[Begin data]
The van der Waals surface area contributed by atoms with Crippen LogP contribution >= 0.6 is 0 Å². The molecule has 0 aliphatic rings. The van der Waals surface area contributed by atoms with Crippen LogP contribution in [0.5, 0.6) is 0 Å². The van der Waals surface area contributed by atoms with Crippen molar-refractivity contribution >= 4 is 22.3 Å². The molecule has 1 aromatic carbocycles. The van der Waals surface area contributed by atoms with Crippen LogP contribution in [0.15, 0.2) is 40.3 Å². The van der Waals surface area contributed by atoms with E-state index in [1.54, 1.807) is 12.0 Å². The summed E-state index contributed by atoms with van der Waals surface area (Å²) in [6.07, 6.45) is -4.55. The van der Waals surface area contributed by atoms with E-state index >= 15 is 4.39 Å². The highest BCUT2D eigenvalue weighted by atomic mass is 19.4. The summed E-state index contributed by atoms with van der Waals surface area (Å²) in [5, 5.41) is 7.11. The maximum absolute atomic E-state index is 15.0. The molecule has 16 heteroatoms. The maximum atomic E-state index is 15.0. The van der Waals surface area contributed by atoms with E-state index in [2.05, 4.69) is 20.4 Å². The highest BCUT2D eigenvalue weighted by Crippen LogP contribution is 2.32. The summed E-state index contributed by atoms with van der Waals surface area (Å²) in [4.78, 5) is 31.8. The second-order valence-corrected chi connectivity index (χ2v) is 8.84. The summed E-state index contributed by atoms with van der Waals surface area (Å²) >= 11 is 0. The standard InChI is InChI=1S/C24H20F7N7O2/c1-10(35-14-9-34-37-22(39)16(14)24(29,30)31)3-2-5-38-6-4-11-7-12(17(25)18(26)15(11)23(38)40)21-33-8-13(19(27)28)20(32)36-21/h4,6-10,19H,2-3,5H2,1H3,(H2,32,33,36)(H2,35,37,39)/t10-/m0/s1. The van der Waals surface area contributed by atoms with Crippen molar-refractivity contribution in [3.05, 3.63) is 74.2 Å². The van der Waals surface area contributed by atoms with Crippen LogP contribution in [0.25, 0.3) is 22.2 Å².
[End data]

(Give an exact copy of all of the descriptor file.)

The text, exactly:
The van der Waals surface area contributed by atoms with Crippen LogP contribution >= 0.6 is 0 Å². The molecule has 0 aliphatic rings. The van der Waals surface area contributed by atoms with Crippen LogP contribution in [0.5, 0.6) is 0 Å². The van der Waals surface area contributed by atoms with Crippen molar-refractivity contribution >= 4 is 22.3 Å². The molecule has 1 aromatic carbocycles. The van der Waals surface area contributed by atoms with Crippen LogP contribution in [0.15, 0.2) is 40.3 Å². The van der Waals surface area contributed by atoms with E-state index in [1.54, 1.807) is 12.0 Å². The summed E-state index contributed by atoms with van der Waals surface area (Å²) in [6.07, 6.45) is -4.55. The van der Waals surface area contributed by atoms with E-state index >= 15 is 4.39 Å². The highest BCUT2D eigenvalue weighted by atomic mass is 19.4. The summed E-state index contributed by atoms with van der Waals surface area (Å²) in [5, 5.41) is 7.11. The maximum absolute atomic E-state index is 15.0. The molecule has 16 heteroatoms. The maximum atomic E-state index is 15.0. The van der Waals surface area contributed by atoms with E-state index in [2.05, 4.69) is 20.4 Å². The highest BCUT2D eigenvalue weighted by Crippen LogP contribution is 2.32. The summed E-state index contributed by atoms with van der Waals surface area (Å²) in [4.78, 5) is 31.8. The second-order valence-corrected chi connectivity index (χ2v) is 8.84. The summed E-state index contributed by atoms with van der Waals surface area (Å²) >= 11 is 0. The standard InChI is InChI=1S/C24H20F7N7O2/c1-10(35-14-9-34-37-22(39)16(14)24(29,30)31)3-2-5-38-6-4-11-7-12(17(25)18(26)15(11)23(38)40)21-33-8-13(19(27)28)20(32)36-21/h4,6-10,19H,2-3,5H2,1H3,(H2,32,33,36)(H2,35,37,39)/t10-/m0/s1. The van der Waals surface area contributed by atoms with Crippen molar-refractivity contribution in [3.05, 3.63) is 74.2 Å². The van der Waals surface area contributed by atoms with Crippen LogP contribution in [0.25, 0.3) is 22.2 Å².